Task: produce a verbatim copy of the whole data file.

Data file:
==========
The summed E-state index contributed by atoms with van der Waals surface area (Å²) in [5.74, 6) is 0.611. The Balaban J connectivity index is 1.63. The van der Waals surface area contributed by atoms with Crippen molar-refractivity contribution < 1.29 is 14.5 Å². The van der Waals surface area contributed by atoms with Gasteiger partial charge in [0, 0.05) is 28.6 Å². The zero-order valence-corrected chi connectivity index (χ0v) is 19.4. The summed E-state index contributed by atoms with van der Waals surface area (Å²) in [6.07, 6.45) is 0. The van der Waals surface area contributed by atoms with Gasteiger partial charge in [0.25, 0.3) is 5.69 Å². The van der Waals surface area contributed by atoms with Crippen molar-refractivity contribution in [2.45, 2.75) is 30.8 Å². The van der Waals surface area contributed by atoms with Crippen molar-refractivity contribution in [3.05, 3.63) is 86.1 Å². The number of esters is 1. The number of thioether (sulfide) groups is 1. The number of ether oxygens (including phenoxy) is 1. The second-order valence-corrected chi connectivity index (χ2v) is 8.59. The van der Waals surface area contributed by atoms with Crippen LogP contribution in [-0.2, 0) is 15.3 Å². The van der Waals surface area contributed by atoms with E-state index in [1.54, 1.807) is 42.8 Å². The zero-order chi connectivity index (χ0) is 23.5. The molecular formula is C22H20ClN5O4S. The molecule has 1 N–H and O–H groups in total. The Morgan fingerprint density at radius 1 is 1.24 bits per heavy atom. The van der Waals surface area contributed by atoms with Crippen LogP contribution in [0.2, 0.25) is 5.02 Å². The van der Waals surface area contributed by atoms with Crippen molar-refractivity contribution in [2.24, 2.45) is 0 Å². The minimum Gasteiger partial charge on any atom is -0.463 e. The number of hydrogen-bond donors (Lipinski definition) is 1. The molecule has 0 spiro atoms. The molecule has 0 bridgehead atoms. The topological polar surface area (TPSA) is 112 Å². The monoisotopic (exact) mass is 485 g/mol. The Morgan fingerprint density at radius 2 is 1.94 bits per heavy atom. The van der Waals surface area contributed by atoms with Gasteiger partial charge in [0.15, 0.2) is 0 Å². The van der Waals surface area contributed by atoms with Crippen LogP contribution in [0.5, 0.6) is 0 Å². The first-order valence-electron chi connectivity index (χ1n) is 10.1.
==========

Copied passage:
The summed E-state index contributed by atoms with van der Waals surface area (Å²) in [5.74, 6) is 0.611. The Balaban J connectivity index is 1.63. The van der Waals surface area contributed by atoms with Crippen molar-refractivity contribution < 1.29 is 14.5 Å². The van der Waals surface area contributed by atoms with Gasteiger partial charge in [0, 0.05) is 28.6 Å². The zero-order valence-corrected chi connectivity index (χ0v) is 19.4. The summed E-state index contributed by atoms with van der Waals surface area (Å²) in [6.07, 6.45) is 0. The van der Waals surface area contributed by atoms with Gasteiger partial charge in [0.25, 0.3) is 5.69 Å². The van der Waals surface area contributed by atoms with Crippen molar-refractivity contribution in [2.45, 2.75) is 30.8 Å². The van der Waals surface area contributed by atoms with Crippen molar-refractivity contribution in [3.05, 3.63) is 86.1 Å². The number of esters is 1. The number of thioether (sulfide) groups is 1. The number of ether oxygens (including phenoxy) is 1. The second-order valence-corrected chi connectivity index (χ2v) is 8.59. The van der Waals surface area contributed by atoms with Crippen LogP contribution in [-0.2, 0) is 15.3 Å². The van der Waals surface area contributed by atoms with E-state index in [1.54, 1.807) is 42.8 Å². The zero-order chi connectivity index (χ0) is 23.5. The molecular formula is C22H20ClN5O4S. The molecule has 1 N–H and O–H groups in total. The Morgan fingerprint density at radius 1 is 1.24 bits per heavy atom. The van der Waals surface area contributed by atoms with Crippen LogP contribution in [0.2, 0.25) is 5.02 Å². The van der Waals surface area contributed by atoms with Crippen molar-refractivity contribution in [2.24, 2.45) is 0 Å². The minimum Gasteiger partial charge on any atom is -0.463 e. The number of hydrogen-bond donors (Lipinski definition) is 1. The molecule has 0 spiro atoms. The molecule has 0 bridgehead atoms. The topological polar surface area (TPSA) is 112 Å². The monoisotopic (exact) mass is 485 g/mol. The Morgan fingerprint density at radius 2 is 1.94 bits per heavy atom. The van der Waals surface area contributed by atoms with Gasteiger partial charge in [0.15, 0.2) is 0 Å². The van der Waals surface area contributed by atoms with Crippen LogP contribution in [0.5, 0.6) is 0 Å². The first-order valence-electron chi connectivity index (χ1n) is 10.1.